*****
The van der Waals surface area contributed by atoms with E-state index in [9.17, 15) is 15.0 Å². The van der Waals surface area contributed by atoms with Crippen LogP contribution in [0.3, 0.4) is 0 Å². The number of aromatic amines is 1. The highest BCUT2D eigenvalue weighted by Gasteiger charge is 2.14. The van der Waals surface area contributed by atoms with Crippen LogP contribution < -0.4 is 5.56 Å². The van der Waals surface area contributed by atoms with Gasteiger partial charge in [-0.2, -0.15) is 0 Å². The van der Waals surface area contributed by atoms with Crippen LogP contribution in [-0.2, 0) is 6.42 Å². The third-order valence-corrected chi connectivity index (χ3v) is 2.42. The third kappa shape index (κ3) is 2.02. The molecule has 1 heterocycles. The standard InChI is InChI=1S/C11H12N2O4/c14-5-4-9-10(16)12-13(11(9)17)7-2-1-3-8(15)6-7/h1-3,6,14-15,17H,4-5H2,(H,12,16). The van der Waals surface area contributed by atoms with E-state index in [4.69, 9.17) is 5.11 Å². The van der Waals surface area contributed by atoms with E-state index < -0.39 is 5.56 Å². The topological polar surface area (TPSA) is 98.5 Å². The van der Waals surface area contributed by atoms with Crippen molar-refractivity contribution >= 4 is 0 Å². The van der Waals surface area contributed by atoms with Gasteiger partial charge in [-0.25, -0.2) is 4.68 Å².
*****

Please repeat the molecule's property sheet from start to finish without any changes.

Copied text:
The van der Waals surface area contributed by atoms with E-state index in [9.17, 15) is 15.0 Å². The van der Waals surface area contributed by atoms with Crippen LogP contribution in [0.3, 0.4) is 0 Å². The number of aromatic amines is 1. The highest BCUT2D eigenvalue weighted by Gasteiger charge is 2.14. The van der Waals surface area contributed by atoms with Crippen LogP contribution < -0.4 is 5.56 Å². The van der Waals surface area contributed by atoms with Gasteiger partial charge in [-0.2, -0.15) is 0 Å². The van der Waals surface area contributed by atoms with Crippen LogP contribution in [-0.2, 0) is 6.42 Å². The third-order valence-corrected chi connectivity index (χ3v) is 2.42. The third kappa shape index (κ3) is 2.02. The molecule has 1 heterocycles. The standard InChI is InChI=1S/C11H12N2O4/c14-5-4-9-10(16)12-13(11(9)17)7-2-1-3-8(15)6-7/h1-3,6,14-15,17H,4-5H2,(H,12,16). The van der Waals surface area contributed by atoms with E-state index in [4.69, 9.17) is 5.11 Å². The van der Waals surface area contributed by atoms with E-state index < -0.39 is 5.56 Å². The topological polar surface area (TPSA) is 98.5 Å². The van der Waals surface area contributed by atoms with Crippen molar-refractivity contribution >= 4 is 0 Å². The van der Waals surface area contributed by atoms with Gasteiger partial charge in [-0.25, -0.2) is 4.68 Å².